|Indian Mythology (by ApamNapat)|
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Shuka was the son of the sage Vyasa. According to tradition, Vyasa, who compiled all the Vedas and composed the Mahabharata, taught them along with the Puranas to Shuka and other disciples.
When Vyasa realized that he was issueless and knew that the issueless cannot aspire to heaven and higher regions, he was wondering which deity he should pray to. According to Narada's advice, he prayed to Devi (Shakti) and obtained a boon that an illustrious son would be born to him.
Shuka was the son born as the result of this boon. One day Vyasa beheld an Apsara named Ghritachi. Impelled by desire for her, his semen emerged from his body. He was kindling the sacrificial fire with the Arani (a type of wood, sanctified for kindling the sacrificial fire) sticks, and his semen fell on the sticks. Shuka was born of the Aranis and hence has no mother. (In this respect, he is similar to Drona, who was born off the vitality of sage Bharadwaja on beholding the same Apsara). The Apsara had transformed herself into a parrot when she saw the Rishi, and that is why the child was named Shuka. (Sanskrit: Shuka=parrot). In many illustrations Shuka is depicted as having the face of a parrot, but I don't think any ancient text actually mentions this fact. (Indeed, he was not born off a parrot, but of the Aranis, so there is no reason for him to look like a parrot!)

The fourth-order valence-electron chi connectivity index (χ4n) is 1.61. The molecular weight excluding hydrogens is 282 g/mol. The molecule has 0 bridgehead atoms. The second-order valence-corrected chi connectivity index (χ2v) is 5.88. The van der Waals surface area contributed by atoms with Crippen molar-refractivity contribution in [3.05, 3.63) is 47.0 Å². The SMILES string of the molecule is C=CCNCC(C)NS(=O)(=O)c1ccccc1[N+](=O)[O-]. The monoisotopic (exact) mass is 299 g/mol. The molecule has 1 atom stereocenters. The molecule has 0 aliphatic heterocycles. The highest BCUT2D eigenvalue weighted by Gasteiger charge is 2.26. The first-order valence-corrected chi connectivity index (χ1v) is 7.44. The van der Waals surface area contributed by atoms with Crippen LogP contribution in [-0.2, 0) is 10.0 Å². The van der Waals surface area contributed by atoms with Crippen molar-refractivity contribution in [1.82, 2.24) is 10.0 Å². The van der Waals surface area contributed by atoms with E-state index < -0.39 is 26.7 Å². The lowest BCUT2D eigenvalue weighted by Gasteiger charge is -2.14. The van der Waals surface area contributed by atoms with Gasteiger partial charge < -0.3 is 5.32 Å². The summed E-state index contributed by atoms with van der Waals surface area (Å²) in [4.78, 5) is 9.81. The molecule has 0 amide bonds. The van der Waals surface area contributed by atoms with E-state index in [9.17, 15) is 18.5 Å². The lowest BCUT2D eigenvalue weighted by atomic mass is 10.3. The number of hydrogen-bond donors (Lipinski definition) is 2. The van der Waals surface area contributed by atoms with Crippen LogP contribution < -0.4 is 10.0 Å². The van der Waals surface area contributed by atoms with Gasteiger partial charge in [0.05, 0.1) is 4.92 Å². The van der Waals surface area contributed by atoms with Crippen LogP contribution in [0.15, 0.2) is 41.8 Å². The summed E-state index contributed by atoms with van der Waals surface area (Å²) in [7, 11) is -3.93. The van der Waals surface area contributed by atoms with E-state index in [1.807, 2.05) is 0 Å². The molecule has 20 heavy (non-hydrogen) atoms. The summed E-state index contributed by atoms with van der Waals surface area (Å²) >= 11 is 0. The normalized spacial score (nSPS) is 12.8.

Some incidents connecting the birth and life of Shuka are narrated here.
|Last Modified At: Sat Nov 6 11:56:15 2004||© ApamNapat, All rights reserved|